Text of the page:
By focusing on lifetime value, they allowed themselves to spend more on acquisition, making a direct mail piece that would knock competitors out of the park.

And it clearly worked. Want to see the full story? Check it out:

This isn’t some one-off success, either. Conversion Fanatics, an SEO company, used direct mail to generate a 25% response rate and dozens of big-ticket clients.

Direct mail works and loads of companies are finding success with it.

You just have to get creative, think outside the box, and only focus on targeting big clients that would heavily impact your yearly revenue.

2. Use account-based marketing for big clients

Every marketer thinks they know “personalization.”

They slap a few [fname] brackets on their emails and call it a day.

But we all know that’s not real personalization.

Using someone’s name at scale is bottom of the barrel personalization. In fact, it’s just respect and common behavior.

It’s a weak attempt that customers see coming from a mile away.

Just because you’ve used their name doesn’t mean they will buy from you.

Not unless you use real personalization.

And data shows that the majority of customers prefer personalized offers.

Cookie-cutter marketing tactics won’t work in this saturated environment. And it’s definitely not going to stand out or build brand awareness.

Instead, you should be using account-based marketing. While it’s not directly old-school, it actually is:

Before the Internet, you had to talk individually to potential accounts. To woo them. To build real, one-on-one relationships.

And that’s what ABM is all about!

So, what exactly is it?

ABM flips the typical funnel on its head:

Where inbound marketing seeks to follow a buyer’s journey from awareness to purchase, ABM instead identifies targets beforehand.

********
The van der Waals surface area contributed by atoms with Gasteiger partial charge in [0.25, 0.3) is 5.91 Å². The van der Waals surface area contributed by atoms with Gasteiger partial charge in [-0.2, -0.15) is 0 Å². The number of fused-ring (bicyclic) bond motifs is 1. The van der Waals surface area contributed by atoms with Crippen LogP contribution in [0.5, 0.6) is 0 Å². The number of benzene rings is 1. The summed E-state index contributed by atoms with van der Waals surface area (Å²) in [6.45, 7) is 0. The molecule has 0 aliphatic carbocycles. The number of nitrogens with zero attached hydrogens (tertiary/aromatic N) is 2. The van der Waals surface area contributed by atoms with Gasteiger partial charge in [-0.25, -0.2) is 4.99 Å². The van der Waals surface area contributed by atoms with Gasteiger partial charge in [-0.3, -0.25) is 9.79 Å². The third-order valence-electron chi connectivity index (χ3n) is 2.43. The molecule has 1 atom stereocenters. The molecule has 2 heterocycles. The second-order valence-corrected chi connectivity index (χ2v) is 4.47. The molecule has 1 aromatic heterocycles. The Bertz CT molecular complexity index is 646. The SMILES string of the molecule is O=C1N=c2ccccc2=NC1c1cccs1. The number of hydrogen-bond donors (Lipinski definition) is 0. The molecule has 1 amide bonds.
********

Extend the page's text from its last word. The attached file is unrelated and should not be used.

You qualify prospects upfront, ensuring that you don’t waste money when your leads drop off further down the funnel.

You only target the best of the best and set yourself up for big wins and big clients.

ABM is a fundamentally different approach than standard inbound marketing campaigns.

With inbound, you are focusing on casting a massive net and roping in as many leads as possible.

With ABM, you focus on accounts as their own individual market.

This allows you to get extremely personal and build actual relationships with each prospect or target account.

Instead of blasting out email campaigns that aren’t personalized based on each prospect’s wants and needs, hoping to land a few percent, you send out individualized campaigns that directly tap into each account’s pain points for maximum impact.

Every marketing campaign you send is laser-focused on one account and their business.

Optimizely is a perfect example of this strategy in action. At a marketing conference, they unveiled their strategy of ABM and how they targeted 26 different accounts:

Using dynamic landing pages, they optimized each one for a different account. For example, in the image above, they targeted Microsoft as their own market.

Meaning Microsoft got a fully custom experience directly targeted to their specific wants and needs, rather than a generalized idea of those pain points.

Using that approach, they saw a 117% jump in account signups.

According to a survey, 97% said ABM had a higher ROI than other marketing mediums.

On top of high ROIs, 84% said it improved relationships between clients and their company:

While ABM isn’t exactly old-school, it’s built on old-school foundations of actually talking to clients and servicing their individual needs.

To the days when business lunches were key to success.

According to Marketo, the average returns for B2B ABM are huge. Using personalized campaigns for target accounts, you can expect 33% conversion rates.

Plus, your qualified lead gen rate will explode:

ABM is the go-to tactic that mimics old-school marketing with new-school efforts.

It follows a traditional model of a few key steps: